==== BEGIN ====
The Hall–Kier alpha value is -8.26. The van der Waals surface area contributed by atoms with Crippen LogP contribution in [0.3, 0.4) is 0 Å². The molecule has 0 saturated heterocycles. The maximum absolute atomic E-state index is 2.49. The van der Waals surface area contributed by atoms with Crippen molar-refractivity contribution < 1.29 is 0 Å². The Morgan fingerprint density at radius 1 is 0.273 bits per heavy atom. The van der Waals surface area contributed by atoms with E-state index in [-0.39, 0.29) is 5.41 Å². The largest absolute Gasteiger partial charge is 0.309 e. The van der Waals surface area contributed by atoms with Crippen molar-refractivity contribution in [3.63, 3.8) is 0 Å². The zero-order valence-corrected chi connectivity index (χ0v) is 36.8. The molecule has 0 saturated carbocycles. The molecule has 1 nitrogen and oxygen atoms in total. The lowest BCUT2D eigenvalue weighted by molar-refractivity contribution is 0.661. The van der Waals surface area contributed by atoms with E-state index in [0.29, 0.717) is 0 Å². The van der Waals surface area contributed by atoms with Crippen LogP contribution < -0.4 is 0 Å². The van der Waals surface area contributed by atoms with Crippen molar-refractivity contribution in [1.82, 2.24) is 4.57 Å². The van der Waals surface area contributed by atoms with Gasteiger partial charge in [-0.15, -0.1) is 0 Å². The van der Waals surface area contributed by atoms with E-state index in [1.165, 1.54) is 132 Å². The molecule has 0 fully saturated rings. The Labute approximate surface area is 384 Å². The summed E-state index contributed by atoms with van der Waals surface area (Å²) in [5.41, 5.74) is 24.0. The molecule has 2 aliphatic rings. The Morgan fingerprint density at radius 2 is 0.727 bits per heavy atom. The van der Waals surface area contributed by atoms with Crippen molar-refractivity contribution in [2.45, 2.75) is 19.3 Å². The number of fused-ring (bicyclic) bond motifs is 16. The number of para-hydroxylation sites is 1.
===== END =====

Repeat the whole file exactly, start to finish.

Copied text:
The Hall–Kier alpha value is -8.26. The van der Waals surface area contributed by atoms with Crippen LogP contribution in [0.3, 0.4) is 0 Å². The molecule has 0 saturated heterocycles. The maximum absolute atomic E-state index is 2.49. The van der Waals surface area contributed by atoms with Crippen molar-refractivity contribution < 1.29 is 0 Å². The Morgan fingerprint density at radius 1 is 0.273 bits per heavy atom. The van der Waals surface area contributed by atoms with E-state index in [-0.39, 0.29) is 5.41 Å². The largest absolute Gasteiger partial charge is 0.309 e. The van der Waals surface area contributed by atoms with Crippen molar-refractivity contribution in [3.63, 3.8) is 0 Å². The zero-order valence-corrected chi connectivity index (χ0v) is 36.8. The molecule has 0 saturated carbocycles. The molecule has 1 nitrogen and oxygen atoms in total. The lowest BCUT2D eigenvalue weighted by molar-refractivity contribution is 0.661. The van der Waals surface area contributed by atoms with E-state index in [0.29, 0.717) is 0 Å². The van der Waals surface area contributed by atoms with Crippen LogP contribution < -0.4 is 0 Å². The van der Waals surface area contributed by atoms with Crippen molar-refractivity contribution in [1.82, 2.24) is 4.57 Å². The van der Waals surface area contributed by atoms with Gasteiger partial charge in [-0.15, -0.1) is 0 Å². The van der Waals surface area contributed by atoms with E-state index in [1.165, 1.54) is 132 Å². The molecule has 0 fully saturated rings. The Labute approximate surface area is 384 Å². The summed E-state index contributed by atoms with van der Waals surface area (Å²) in [5.41, 5.74) is 24.0. The molecule has 2 aliphatic rings. The Morgan fingerprint density at radius 2 is 0.727 bits per heavy atom. The van der Waals surface area contributed by atoms with Crippen molar-refractivity contribution in [2.45, 2.75) is 19.3 Å². The number of fused-ring (bicyclic) bond motifs is 16. The number of para-hydroxylation sites is 1.